Thorax doi:10.1136/thoraxjnl-2012-202957
  • Editorial

MUC5B: a good target for future therapy in pulmonary fibrosis?

  1. Alice M Turner
  1. Centre for Translational Inflammation Research, University of Birmingham, QEHB, Birmingham, UK
  1. Correspondence to Alice M Turner, Centre for Translational Inflammation Research, University of Birmingham, QEHB, Mindelsohn Way, Birmingham B15 2WB, UK; a.m.wood{at}

Idiopathic pulmonary fibrosis (IPF), sarcoidosis and systemic sclerosis can each cause diffuse parenchymal lung disease involving alveolar epithelial abnormalities, and manifest as interstitial lung fibrosis. Systemic sclerosis is an autoimmune connective tissue disease and sarcoidosis is a multisystem granulomatous disease; the development of lung fibrosis in both conditions generally indicates a poor prognosis. IPF is a progressive disease which is thought to occur after recurrent injury to the alveolar epithelium followed by dysregulation of cellular homoeostasis, abnormal repair and excessive deposition of extracellular matrix, ultimately leading to loss of lung function.1 Mortality 3–5 years after diagnosis of IPF is 50%, and treatment options are currently limited.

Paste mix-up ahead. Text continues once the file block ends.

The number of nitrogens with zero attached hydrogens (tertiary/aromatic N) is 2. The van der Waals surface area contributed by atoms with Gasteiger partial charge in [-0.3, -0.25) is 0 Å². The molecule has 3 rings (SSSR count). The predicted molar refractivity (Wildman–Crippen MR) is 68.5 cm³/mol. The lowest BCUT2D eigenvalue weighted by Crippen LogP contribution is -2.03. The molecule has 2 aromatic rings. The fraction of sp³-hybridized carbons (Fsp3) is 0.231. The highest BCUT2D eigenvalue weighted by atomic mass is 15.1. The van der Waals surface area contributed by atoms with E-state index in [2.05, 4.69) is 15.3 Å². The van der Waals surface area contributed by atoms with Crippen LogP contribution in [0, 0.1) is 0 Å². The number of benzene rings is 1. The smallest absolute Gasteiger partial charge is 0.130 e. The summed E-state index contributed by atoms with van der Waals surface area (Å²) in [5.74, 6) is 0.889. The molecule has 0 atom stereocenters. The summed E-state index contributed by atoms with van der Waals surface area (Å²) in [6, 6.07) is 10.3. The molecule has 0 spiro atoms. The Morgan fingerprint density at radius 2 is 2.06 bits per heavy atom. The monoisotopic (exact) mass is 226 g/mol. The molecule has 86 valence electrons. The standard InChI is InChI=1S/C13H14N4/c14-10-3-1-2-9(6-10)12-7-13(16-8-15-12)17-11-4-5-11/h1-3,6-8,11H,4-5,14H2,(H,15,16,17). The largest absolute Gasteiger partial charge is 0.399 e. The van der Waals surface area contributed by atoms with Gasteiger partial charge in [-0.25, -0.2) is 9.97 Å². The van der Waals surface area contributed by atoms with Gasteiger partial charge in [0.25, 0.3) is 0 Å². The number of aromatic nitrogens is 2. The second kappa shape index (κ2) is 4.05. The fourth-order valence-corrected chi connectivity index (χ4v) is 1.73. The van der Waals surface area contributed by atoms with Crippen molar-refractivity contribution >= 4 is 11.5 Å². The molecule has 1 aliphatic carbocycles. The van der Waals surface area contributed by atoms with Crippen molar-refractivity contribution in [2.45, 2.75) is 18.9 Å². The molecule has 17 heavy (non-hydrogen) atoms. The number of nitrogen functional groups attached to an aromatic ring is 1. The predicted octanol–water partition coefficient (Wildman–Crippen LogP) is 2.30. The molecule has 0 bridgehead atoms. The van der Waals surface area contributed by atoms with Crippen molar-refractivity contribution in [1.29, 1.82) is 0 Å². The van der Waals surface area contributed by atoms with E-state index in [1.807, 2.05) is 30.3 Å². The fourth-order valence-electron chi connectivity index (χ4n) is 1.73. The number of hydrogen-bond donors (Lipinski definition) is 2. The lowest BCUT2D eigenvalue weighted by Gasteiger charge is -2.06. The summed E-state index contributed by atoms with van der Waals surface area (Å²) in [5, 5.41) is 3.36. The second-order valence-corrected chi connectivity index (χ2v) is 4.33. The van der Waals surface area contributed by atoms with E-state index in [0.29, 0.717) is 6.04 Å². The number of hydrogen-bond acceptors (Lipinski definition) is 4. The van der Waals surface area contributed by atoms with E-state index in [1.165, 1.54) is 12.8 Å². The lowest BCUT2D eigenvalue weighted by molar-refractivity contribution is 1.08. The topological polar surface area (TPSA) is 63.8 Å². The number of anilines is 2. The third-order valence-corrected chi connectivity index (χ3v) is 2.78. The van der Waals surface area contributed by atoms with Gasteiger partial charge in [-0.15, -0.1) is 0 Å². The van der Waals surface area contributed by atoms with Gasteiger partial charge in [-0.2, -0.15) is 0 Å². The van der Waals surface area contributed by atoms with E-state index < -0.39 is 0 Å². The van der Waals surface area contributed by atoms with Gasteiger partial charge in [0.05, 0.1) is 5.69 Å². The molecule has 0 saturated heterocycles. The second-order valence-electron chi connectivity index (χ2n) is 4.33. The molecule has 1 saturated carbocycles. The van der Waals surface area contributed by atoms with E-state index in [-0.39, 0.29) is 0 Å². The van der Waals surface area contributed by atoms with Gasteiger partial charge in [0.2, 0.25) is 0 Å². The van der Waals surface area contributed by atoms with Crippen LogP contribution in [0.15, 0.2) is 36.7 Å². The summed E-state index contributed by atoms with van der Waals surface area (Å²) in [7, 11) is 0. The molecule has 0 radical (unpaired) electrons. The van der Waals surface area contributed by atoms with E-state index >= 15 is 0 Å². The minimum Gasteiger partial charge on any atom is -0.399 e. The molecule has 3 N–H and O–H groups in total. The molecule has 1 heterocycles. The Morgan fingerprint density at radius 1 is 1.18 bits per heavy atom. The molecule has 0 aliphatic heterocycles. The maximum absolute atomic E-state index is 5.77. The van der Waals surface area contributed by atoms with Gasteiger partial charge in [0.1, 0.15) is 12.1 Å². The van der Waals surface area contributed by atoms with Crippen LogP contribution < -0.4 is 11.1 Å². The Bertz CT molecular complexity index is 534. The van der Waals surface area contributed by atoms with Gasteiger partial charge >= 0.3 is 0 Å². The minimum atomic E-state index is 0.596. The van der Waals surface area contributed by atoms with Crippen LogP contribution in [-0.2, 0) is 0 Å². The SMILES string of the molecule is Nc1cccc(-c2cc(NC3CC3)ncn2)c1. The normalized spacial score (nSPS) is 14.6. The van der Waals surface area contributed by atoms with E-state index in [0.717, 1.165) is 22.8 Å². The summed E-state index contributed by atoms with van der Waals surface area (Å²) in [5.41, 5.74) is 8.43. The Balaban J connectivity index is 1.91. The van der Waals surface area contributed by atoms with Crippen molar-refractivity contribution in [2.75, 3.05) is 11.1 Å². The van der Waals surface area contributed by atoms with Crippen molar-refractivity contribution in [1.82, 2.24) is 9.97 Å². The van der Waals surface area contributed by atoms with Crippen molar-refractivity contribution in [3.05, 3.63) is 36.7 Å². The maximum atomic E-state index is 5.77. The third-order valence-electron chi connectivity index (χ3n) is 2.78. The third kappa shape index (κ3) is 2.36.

Seibold et al2 have previously shown that a variant single-nucleotide polymorphism (SNP) in the promoter region of an airway mucin gene (MUC5B) is associated with greatly increased production of MUC5B, and with pulmonary fibrosis. This suggested that dysregulated MUC5B expression in the lung may be key to the pathogenesis of pulmonary fibrosis. One hypothesis is that an excess of MUC5B causes bronchiolar plugging and impairs mucosal host defence, reducing clearance …

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